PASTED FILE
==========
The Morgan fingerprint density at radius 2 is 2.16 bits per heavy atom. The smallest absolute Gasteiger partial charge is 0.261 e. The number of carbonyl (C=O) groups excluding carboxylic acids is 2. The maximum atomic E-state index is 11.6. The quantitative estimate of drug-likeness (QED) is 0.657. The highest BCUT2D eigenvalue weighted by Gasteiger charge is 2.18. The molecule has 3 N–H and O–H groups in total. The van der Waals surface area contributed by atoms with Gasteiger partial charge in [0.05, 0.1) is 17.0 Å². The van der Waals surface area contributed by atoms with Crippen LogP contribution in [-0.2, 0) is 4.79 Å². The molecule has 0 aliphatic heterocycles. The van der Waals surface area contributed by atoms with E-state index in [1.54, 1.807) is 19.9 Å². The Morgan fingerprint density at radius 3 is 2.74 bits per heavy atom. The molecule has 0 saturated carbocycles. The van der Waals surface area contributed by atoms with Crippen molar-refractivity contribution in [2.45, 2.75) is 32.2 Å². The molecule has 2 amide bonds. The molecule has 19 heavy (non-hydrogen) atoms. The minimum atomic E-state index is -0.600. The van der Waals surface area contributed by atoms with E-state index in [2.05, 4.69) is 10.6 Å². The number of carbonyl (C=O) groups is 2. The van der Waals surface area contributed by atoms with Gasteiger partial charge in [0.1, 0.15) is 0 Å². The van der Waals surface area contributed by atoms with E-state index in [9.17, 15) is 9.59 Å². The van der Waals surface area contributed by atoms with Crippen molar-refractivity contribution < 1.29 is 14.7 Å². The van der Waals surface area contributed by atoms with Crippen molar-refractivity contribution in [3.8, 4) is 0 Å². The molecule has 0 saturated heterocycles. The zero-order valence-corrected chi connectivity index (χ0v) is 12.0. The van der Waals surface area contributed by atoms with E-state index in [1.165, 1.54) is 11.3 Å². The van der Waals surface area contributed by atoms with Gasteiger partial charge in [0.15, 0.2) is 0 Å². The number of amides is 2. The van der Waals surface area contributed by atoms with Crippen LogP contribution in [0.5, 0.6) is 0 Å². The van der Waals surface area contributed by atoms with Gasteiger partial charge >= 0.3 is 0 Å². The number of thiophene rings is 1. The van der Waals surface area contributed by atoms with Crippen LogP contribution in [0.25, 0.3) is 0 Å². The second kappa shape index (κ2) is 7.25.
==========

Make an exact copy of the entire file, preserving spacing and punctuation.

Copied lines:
The Morgan fingerprint density at radius 2 is 2.16 bits per heavy atom. The smallest absolute Gasteiger partial charge is 0.261 e. The number of carbonyl (C=O) groups excluding carboxylic acids is 2. The maximum atomic E-state index is 11.6. The quantitative estimate of drug-likeness (QED) is 0.657. The highest BCUT2D eigenvalue weighted by Gasteiger charge is 2.18. The molecule has 3 N–H and O–H groups in total. The van der Waals surface area contributed by atoms with Gasteiger partial charge in [0.05, 0.1) is 17.0 Å². The van der Waals surface area contributed by atoms with Crippen LogP contribution in [-0.2, 0) is 4.79 Å². The molecule has 0 aliphatic heterocycles. The van der Waals surface area contributed by atoms with E-state index in [1.54, 1.807) is 19.9 Å². The Morgan fingerprint density at radius 3 is 2.74 bits per heavy atom. The molecule has 0 saturated carbocycles. The van der Waals surface area contributed by atoms with Crippen molar-refractivity contribution in [2.45, 2.75) is 32.2 Å². The molecule has 2 amide bonds. The molecule has 19 heavy (non-hydrogen) atoms. The minimum atomic E-state index is -0.600. The van der Waals surface area contributed by atoms with E-state index in [2.05, 4.69) is 10.6 Å². The number of carbonyl (C=O) groups is 2. The van der Waals surface area contributed by atoms with Gasteiger partial charge in [0.1, 0.15) is 0 Å². The van der Waals surface area contributed by atoms with E-state index in [9.17, 15) is 9.59 Å². The van der Waals surface area contributed by atoms with Crippen molar-refractivity contribution < 1.29 is 14.7 Å². The van der Waals surface area contributed by atoms with Crippen molar-refractivity contribution in [3.8, 4) is 0 Å². The molecule has 0 saturated heterocycles. The zero-order valence-corrected chi connectivity index (χ0v) is 12.0. The van der Waals surface area contributed by atoms with E-state index in [1.165, 1.54) is 11.3 Å². The van der Waals surface area contributed by atoms with Gasteiger partial charge in [0.15, 0.2) is 0 Å². The number of amides is 2. The van der Waals surface area contributed by atoms with Crippen LogP contribution in [0.5, 0.6) is 0 Å². The van der Waals surface area contributed by atoms with Gasteiger partial charge >= 0.3 is 0 Å². The number of thiophene rings is 1. The van der Waals surface area contributed by atoms with Crippen LogP contribution in [0.25, 0.3) is 0 Å². The second kappa shape index (κ2) is 7.25.